Reforms FAA’s ATC hiring process

The FAA extension includes a provision to reform the Air Traffic Controller (ATC) hiring process, ensuring that knowledge-based testing is used to identify qualified applicants. The provision helps to promote the Air Traffic-Collegiate Training Initiative (AT-CTI) program, developed in partnership with the FAA and 36 institutions, to include the University of Oklahoma and Tulsa Community College.

“On behalf of University of Oklahoma Outreach and our Department of Aviation, we want to thank Senator Inhofe for his assistance with the FAA extension bill and new language in favor of the value of FAA Air Traffic-Collegiate Initiative Training (AT-CTI) programs such as our OU program,” said James P. Pappas, Ph.D, vice president for University of Oklahoma Outreach & Dean of the College of Liberal Studies. “Having air traffic controllers who are collegiately trained provides a cadre of highly qualified candidates who possess the knowledge and leadership skills to move into supervisory and management roles in the air traffic system, airport management, and other aviation industry positions. By emphasizing applicants who have completed collegiate education with career specific ATC training, we ensure the highest level of safety for our citizens traveling within the National Airspace System.”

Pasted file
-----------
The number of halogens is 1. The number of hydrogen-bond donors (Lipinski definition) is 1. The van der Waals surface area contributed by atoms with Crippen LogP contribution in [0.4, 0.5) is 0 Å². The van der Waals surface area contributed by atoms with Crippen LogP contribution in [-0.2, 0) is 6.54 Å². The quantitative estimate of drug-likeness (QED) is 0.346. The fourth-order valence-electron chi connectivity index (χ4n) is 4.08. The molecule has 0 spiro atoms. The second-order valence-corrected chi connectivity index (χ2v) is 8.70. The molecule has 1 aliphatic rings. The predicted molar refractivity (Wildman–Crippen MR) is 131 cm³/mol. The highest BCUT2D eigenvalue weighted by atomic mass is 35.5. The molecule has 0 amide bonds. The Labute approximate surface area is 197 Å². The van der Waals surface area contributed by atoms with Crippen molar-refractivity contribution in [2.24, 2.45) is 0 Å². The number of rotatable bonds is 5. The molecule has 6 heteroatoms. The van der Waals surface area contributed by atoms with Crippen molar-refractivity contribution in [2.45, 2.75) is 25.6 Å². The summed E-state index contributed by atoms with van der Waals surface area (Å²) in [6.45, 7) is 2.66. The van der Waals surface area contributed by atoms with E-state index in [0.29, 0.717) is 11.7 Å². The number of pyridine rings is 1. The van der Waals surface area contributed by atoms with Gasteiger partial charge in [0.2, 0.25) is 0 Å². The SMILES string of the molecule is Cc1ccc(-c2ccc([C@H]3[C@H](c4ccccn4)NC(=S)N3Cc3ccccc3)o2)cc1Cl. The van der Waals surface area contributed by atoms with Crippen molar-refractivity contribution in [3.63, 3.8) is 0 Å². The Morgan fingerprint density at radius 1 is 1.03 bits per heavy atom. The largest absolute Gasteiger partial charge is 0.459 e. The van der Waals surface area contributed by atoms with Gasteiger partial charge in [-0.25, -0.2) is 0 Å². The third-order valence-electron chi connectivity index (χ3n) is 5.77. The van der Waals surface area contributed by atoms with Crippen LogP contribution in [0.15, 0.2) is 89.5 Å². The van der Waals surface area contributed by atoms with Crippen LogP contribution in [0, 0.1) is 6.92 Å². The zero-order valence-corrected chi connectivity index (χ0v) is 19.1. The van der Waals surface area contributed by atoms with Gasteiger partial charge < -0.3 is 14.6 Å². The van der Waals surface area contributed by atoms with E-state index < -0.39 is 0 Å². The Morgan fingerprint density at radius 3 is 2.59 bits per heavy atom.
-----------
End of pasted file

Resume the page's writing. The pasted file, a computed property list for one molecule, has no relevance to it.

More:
Contract Weather Observers 

H.R. 636 prevents FAA from ending Contract Weather Observers at certain airports, including Will Rogers World Airport and Tulsa International Airport, until October 2017. These observers are necessary to provide accurate and timely weather forecasts, which is of particular importance in Oklahoma where the weather changes quickly. The amendment also directs a study be done to determine the safety risks of ending these positions. This language is identical to amendment #3508, cosponsored by Inhofe and adopted to the FAA Reauthorization that passed the Senate on April 19

“I want to thank Senator Inhofe's support of FAA Reauthorization including the provision to retain Contract Weather Observers,” said Mark Kranenburg, director of Will Rogers World Airport. “Contract Weather Observers enhance the margin of safety by providing key ceiling and visibility information to air traffic controllers and pilots during inclement weather conditions.”